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Charter School Expansion Bill Sent To Governor

Growing Iowa’s charter school program was a key priority for Gov. Kim Reynolds.
John Pemble
IPR file
Growing Iowa’s charter school program was a key priority for Gov. Kim Reynolds.

Gov. Kim Reynolds is expected to sign a bill (HF 813) given final approval in the Iowa Senate Wednesday that creates a new pathway to establish charter schools in Iowa.

The proposal would allow a private founding group, operating independently from the local school board, to apply to the State Board of Education to open a new charter school. If approved for a five-year contract, state funding would be provided to the new school through the local public district based on the number of students who enroll in the charter.

Sen. Amy Sinclair, R-Allerton, said she supports the plan as a way to fill gaps in the public school system.

“Not all students thrive in a traditional classroom. Not all students are on a path towards college,” Sinclair said during debate on the Senate floor. “Not all students should be held back to languish at the average. Not all students can succeed without focused support.”

Sen. Claire Celsi, D-West Des Moines, opposed the plan and said the legislature should focus education spending on improving existing public schools.

“We should be reinvesting in our public schools, not starting a completely new system that is certain to decrease public input and which is very likely to fail the students who take a chance on this very risky business model,” Celsi said.

The bill was given final passage on a party-line vote of 30-18.

Several changes to the program were passed as part of separate bill (HF 847), including a limit on the potential number of charters. The amendment directs the State Board of Education to deny an application if it would result in more than one charter school for every 10,000 K-12 students in a given area.

That same bill, which now goes back to the Iowa House, makes charter school governing boards subject to open records laws in addition to open meetings laws, and it requires the Iowa Board of Educational Examiners to create a system to authorize charter school administrators.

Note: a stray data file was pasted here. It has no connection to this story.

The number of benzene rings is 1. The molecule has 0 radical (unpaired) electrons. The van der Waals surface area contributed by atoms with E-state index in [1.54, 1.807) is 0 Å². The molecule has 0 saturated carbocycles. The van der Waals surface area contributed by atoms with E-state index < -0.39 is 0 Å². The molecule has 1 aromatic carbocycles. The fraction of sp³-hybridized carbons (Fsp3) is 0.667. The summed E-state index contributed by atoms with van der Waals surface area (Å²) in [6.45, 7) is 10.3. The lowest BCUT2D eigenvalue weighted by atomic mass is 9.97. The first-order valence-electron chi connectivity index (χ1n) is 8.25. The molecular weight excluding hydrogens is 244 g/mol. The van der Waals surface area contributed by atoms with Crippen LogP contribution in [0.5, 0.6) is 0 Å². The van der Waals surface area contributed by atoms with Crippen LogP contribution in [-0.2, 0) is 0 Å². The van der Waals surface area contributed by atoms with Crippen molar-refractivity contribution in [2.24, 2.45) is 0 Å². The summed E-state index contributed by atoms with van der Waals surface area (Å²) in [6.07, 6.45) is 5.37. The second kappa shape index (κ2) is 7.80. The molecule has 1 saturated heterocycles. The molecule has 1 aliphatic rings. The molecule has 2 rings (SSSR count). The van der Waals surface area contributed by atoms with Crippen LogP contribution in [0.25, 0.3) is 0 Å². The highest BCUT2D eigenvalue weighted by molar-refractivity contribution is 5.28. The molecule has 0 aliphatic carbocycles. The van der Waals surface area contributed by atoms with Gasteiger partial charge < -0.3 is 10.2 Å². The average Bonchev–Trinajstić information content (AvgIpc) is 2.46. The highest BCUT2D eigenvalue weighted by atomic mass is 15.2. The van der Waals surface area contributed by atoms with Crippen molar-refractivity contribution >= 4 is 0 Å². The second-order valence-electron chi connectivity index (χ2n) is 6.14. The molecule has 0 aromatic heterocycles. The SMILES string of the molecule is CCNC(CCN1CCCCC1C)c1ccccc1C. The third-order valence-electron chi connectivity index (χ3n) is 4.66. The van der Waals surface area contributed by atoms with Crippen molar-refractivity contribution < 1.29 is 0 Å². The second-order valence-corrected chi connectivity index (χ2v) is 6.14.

Democrats attempted to pass an amendment requiring that charter school chief administrators be licensed as a principal or superintendent. That amendment failed, with Sinclair saying charter schools should have the option to choose administrators who come from outside of education.

Expanding the charter school system was a major school choice goal for Gov. Reynolds. Another key proposal, a school voucher program, will not pass this session, but bills increasing open enrollment likely will.

Those include a bill already sent to Reynolds ending enrollment restrictions in five districts with voluntary diversity plans meant to prevent racial and economic segregation.

Ban On Some Diversity Training Concepts Sent Back To House

The Iowa Senate also passed a bill Wednesday (HF 802) that would prohibit some kinds of curriculum and training about racism and sexism at schools, as well as by state and local government agencies.

A list of banned concepts includes the idea that Iowa or the United States are systemically racist, and that an individual may be unconsciously racist.

An amendment passed by the Senate states that the bill is not meant to prohibit teaching about sexism or racism, but opponents said the list of ideas that are blocked could forbid discussion on topics such as reparations or implicit bias.

Sen. Sarah Trone Garriott, D-Windsor Heights, said if the bill becomes law schools and government agencies may cancel diversity trainings rather than risk violating the rules.

“This confusing mess of a bill will chill free speech,” Trone Garriott said. “It will chill the speech of well-intentioned educators who can’t find clear direction here but only find pitfalls and traps.”

Sinclair said the bill protects against “scapegoating” of a particular group for racism or sexism.

“We are seeing curriculums and instruction creep into our schools that are fundamentally hostile to a specific race or sex and it must stop,” she said.

The amended bill now goes back for consideration in the Iowa House.

Grant Gerlock is a reporter covering Des Moines and central Iowa